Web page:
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Teachers get creative in connecting with students

Teachers get creative in connecting with students Teachers get creative in connecting with students

Guest speakers have always been an important tool for teachers in traditional classroom settings.

First grade teacher Krissy Bunkelman at Medford Area Elementary School (MAES) adapted the idea to the world of online learning as she worked to keep connected with her students during the school closures forced by the COVID-19 pandemic and “safer at home” school closures.

“In the past weeks, teachers have been frantic to find new ways to teach from home, but more importantly, connect with their students,” Bunkelman said.

Like many teachers, Bunkelman began hosting video conference calls for her students. “It was heartwarming to have that face-to-face contact with them during such uncertain times,” she said.

“These calls became part of my weekly schedule where we can socialize and address thoughts and concerns from our classroom families,” she said. Not one to let it stop there, she soon began brainstorming additional ways to personalize this experience and give it 'the classroom feel.' “She said she pitched the idea of hosting MAES guest speakers on live conference calls.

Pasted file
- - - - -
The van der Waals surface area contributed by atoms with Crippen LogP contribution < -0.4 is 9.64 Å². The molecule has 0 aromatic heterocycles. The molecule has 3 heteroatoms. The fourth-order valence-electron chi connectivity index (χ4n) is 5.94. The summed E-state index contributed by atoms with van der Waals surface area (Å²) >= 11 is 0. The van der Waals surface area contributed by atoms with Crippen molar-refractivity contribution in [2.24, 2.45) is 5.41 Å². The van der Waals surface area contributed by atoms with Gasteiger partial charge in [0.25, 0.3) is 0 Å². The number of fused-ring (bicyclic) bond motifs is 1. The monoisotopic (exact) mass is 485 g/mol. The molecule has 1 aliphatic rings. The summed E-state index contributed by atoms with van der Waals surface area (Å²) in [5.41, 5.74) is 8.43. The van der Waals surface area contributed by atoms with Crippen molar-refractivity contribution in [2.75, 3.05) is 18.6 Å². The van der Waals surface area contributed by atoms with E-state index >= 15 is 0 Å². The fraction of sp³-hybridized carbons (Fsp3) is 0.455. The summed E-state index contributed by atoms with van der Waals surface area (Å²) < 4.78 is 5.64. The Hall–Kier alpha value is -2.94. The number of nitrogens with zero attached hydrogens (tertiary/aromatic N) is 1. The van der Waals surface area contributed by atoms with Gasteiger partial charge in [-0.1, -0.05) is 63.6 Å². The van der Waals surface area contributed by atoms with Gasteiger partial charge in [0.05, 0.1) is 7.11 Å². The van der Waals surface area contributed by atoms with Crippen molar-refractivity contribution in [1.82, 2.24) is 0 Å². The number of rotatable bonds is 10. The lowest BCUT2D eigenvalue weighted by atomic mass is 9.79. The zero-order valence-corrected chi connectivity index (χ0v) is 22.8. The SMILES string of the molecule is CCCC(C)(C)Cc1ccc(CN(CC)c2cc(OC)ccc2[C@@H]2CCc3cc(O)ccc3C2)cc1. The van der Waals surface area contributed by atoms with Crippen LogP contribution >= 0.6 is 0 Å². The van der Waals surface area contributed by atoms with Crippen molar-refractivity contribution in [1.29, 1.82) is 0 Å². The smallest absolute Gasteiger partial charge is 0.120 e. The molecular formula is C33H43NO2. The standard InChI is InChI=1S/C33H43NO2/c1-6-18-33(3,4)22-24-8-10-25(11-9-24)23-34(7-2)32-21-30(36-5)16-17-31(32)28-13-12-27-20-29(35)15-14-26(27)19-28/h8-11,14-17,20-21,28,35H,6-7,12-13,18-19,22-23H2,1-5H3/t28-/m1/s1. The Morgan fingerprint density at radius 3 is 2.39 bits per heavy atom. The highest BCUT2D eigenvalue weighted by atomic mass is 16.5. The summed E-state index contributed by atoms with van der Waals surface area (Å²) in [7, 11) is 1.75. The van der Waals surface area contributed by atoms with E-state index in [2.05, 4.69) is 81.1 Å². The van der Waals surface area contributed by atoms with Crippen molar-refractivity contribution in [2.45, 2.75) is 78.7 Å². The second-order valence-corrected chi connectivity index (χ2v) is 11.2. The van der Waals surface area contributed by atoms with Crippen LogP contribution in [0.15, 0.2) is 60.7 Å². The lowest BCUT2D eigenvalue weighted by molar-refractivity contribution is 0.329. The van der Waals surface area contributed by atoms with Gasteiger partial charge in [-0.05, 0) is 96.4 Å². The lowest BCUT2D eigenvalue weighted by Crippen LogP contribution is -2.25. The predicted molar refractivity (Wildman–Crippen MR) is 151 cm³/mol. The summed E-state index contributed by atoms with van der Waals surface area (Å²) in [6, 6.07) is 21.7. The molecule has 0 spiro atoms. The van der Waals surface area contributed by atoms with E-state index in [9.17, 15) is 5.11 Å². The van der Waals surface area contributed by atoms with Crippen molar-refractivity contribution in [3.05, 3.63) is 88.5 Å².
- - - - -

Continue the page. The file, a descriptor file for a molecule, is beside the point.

“I received a lot of great responses and feedback from our staff,” she said. “Currently we have ten different staff members who have agreed to sign on as guest speakers. These speakers will join in on our private classroom links where they can converse with students and share a 'spotlight' segment.”

So far some of these segments include: reading a book, practicing mindfulness, at home exercises, a nature walk, science experiments, an in-home scavenger hunt, how to cook, shared naval experiences, and how to care for pets. Bunkelman said there are many more ideas to come.

“I piloted this idea with our gym teacher, Ms. O’Flanagan. Students lit up when talking with her and were quick to join in on the physical activity she planned,” Bunkelman said.

“I am looking forward to hosting more guest speakers and connecting with staff to provide face-to-face contact and interactions for our students,” she said.

For Jena O’Flanagan, who teaches physical education at MAES and Stetsonville Elementary School the transition to teaching online has been a challenge but she was quick to add that a “a challenge can be a great thing.”

“Teaching physical education online to elementaryaged students has been hard but also has given me an opportunity to grow as an educator and push my limits,” she said.

“I have failed miserably but also have had great success while trying to navigate unknown waters,” she said.

As far as working with Bunkelman’s first graders, O’Flanagan said she loved being able to interact with the students while teaching again.

“The best part of my job is building relationships with my kids and interacting with them everyday,” she said. “That has been the hardest part about teaching from home but I was able to get a little piece of that back through video conferencing with the kids.”

She said they played a game called Fit Dice. “It was priceless being able to remind my students to keep moving and be active to keep their minds and bodies healthy. Nothing can beat having that live connection with your students,” O’Flanagan said.